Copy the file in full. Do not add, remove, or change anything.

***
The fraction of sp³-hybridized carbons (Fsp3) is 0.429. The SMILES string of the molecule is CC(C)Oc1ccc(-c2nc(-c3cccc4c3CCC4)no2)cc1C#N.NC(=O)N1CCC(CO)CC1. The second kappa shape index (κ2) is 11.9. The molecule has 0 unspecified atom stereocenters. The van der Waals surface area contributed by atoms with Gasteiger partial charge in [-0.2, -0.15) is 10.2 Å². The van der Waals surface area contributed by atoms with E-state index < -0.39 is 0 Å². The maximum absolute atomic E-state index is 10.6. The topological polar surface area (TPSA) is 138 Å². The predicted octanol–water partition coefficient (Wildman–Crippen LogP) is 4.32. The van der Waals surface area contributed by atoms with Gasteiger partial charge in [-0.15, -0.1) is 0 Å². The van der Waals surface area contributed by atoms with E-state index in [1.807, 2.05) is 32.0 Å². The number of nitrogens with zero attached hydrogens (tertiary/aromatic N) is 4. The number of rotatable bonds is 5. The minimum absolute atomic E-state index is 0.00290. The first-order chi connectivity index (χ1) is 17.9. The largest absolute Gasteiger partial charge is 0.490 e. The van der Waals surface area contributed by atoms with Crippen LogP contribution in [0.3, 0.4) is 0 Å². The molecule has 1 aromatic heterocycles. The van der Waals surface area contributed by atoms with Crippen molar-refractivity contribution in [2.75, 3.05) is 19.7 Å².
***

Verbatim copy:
The fraction of sp³-hybridized carbons (Fsp3) is 0.429. The SMILES string of the molecule is CC(C)Oc1ccc(-c2nc(-c3cccc4c3CCC4)no2)cc1C#N.NC(=O)N1CCC(CO)CC1. The second kappa shape index (κ2) is 11.9. The molecule has 0 unspecified atom stereocenters. The van der Waals surface area contributed by atoms with Gasteiger partial charge in [-0.2, -0.15) is 10.2 Å². The van der Waals surface area contributed by atoms with E-state index < -0.39 is 0 Å². The maximum absolute atomic E-state index is 10.6. The topological polar surface area (TPSA) is 138 Å². The predicted octanol–water partition coefficient (Wildman–Crippen LogP) is 4.32. The van der Waals surface area contributed by atoms with Gasteiger partial charge in [-0.15, -0.1) is 0 Å². The van der Waals surface area contributed by atoms with E-state index in [1.807, 2.05) is 32.0 Å². The number of nitrogens with zero attached hydrogens (tertiary/aromatic N) is 4. The number of rotatable bonds is 5. The minimum absolute atomic E-state index is 0.00290. The first-order chi connectivity index (χ1) is 17.9. The largest absolute Gasteiger partial charge is 0.490 e. The van der Waals surface area contributed by atoms with Crippen LogP contribution in [0.3, 0.4) is 0 Å². The molecule has 1 aromatic heterocycles. The van der Waals surface area contributed by atoms with Crippen molar-refractivity contribution in [2.75, 3.05) is 19.7 Å².